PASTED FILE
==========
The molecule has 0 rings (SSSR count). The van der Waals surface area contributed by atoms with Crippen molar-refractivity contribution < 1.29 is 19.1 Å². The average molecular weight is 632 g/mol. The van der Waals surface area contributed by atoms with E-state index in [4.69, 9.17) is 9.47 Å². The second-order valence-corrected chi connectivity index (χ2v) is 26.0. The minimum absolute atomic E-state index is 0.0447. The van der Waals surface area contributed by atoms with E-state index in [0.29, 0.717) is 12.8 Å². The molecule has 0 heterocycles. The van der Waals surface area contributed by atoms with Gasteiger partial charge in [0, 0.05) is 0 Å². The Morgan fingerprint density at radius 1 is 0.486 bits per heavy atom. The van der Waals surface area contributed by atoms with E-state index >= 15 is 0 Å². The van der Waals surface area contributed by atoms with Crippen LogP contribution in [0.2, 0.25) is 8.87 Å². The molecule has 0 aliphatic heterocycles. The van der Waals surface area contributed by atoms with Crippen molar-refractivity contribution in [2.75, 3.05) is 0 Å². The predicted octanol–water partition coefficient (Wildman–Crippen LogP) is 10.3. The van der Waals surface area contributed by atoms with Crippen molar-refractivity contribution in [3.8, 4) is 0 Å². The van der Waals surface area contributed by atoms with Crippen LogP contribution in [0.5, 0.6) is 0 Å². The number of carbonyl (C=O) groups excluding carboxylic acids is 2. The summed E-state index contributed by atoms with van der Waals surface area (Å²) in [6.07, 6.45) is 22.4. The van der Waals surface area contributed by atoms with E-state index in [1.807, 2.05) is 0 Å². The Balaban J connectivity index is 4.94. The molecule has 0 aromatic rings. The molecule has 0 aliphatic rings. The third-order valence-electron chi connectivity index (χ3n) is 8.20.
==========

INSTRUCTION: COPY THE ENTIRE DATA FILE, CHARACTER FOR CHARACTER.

The molecule has 0 rings (SSSR count). The van der Waals surface area contributed by atoms with Crippen molar-refractivity contribution < 1.29 is 19.1 Å². The average molecular weight is 632 g/mol. The van der Waals surface area contributed by atoms with E-state index in [4.69, 9.17) is 9.47 Å². The second-order valence-corrected chi connectivity index (χ2v) is 26.0. The minimum absolute atomic E-state index is 0.0447. The van der Waals surface area contributed by atoms with E-state index in [0.29, 0.717) is 12.8 Å². The molecule has 0 heterocycles. The van der Waals surface area contributed by atoms with Gasteiger partial charge in [0, 0.05) is 0 Å². The Morgan fingerprint density at radius 1 is 0.486 bits per heavy atom. The van der Waals surface area contributed by atoms with E-state index >= 15 is 0 Å². The van der Waals surface area contributed by atoms with Crippen LogP contribution in [0.2, 0.25) is 8.87 Å². The molecule has 0 aliphatic heterocycles. The van der Waals surface area contributed by atoms with Crippen molar-refractivity contribution in [2.75, 3.05) is 0 Å². The predicted octanol–water partition coefficient (Wildman–Crippen LogP) is 10.3. The van der Waals surface area contributed by atoms with Crippen molar-refractivity contribution in [3.8, 4) is 0 Å². The van der Waals surface area contributed by atoms with Crippen LogP contribution in [0.5, 0.6) is 0 Å². The number of carbonyl (C=O) groups excluding carboxylic acids is 2. The summed E-state index contributed by atoms with van der Waals surface area (Å²) in [6.07, 6.45) is 22.4. The van der Waals surface area contributed by atoms with E-state index in [1.807, 2.05) is 0 Å². The Balaban J connectivity index is 4.94. The molecule has 0 aromatic rings. The molecule has 0 aliphatic rings. The third-order valence-electron chi connectivity index (χ3n) is 8.20.